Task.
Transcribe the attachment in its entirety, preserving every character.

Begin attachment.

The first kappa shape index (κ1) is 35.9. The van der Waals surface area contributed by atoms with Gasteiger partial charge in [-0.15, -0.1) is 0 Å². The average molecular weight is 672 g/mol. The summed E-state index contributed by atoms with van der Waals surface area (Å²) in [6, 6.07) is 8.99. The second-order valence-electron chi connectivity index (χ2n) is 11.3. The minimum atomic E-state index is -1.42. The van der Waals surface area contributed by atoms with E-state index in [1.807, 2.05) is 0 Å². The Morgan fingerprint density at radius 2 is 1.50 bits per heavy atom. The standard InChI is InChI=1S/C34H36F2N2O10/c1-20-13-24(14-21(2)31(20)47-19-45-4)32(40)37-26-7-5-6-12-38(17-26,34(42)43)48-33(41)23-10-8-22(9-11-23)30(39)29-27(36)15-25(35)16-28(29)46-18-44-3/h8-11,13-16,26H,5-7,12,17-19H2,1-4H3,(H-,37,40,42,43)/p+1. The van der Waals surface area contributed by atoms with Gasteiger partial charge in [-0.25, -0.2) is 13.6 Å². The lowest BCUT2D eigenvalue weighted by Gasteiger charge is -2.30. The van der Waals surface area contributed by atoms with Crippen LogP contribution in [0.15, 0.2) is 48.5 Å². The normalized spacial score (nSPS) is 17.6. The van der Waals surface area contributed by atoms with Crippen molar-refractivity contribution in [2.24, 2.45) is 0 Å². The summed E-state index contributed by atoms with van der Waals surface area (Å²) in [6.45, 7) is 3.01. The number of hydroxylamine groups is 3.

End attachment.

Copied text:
The first kappa shape index (κ1) is 35.9. The van der Waals surface area contributed by atoms with Gasteiger partial charge in [-0.15, -0.1) is 0 Å². The average molecular weight is 672 g/mol. The summed E-state index contributed by atoms with van der Waals surface area (Å²) in [6, 6.07) is 8.99. The second-order valence-electron chi connectivity index (χ2n) is 11.3. The minimum atomic E-state index is -1.42. The van der Waals surface area contributed by atoms with E-state index in [1.807, 2.05) is 0 Å². The Morgan fingerprint density at radius 2 is 1.50 bits per heavy atom. The standard InChI is InChI=1S/C34H36F2N2O10/c1-20-13-24(14-21(2)31(20)47-19-45-4)32(40)37-26-7-5-6-12-38(17-26,34(42)43)48-33(41)23-10-8-22(9-11-23)30(39)29-27(36)15-25(35)16-28(29)46-18-44-3/h8-11,13-16,26H,5-7,12,17-19H2,1-4H3,(H-,37,40,42,43)/p+1. The van der Waals surface area contributed by atoms with Gasteiger partial charge in [-0.25, -0.2) is 13.6 Å². The lowest BCUT2D eigenvalue weighted by Gasteiger charge is -2.30. The van der Waals surface area contributed by atoms with Crippen LogP contribution in [0.15, 0.2) is 48.5 Å². The normalized spacial score (nSPS) is 17.6. The van der Waals surface area contributed by atoms with Crippen molar-refractivity contribution in [2.24, 2.45) is 0 Å². The summed E-state index contributed by atoms with van der Waals surface area (Å²) in [6.45, 7) is 3.01. The number of hydroxylamine groups is 3.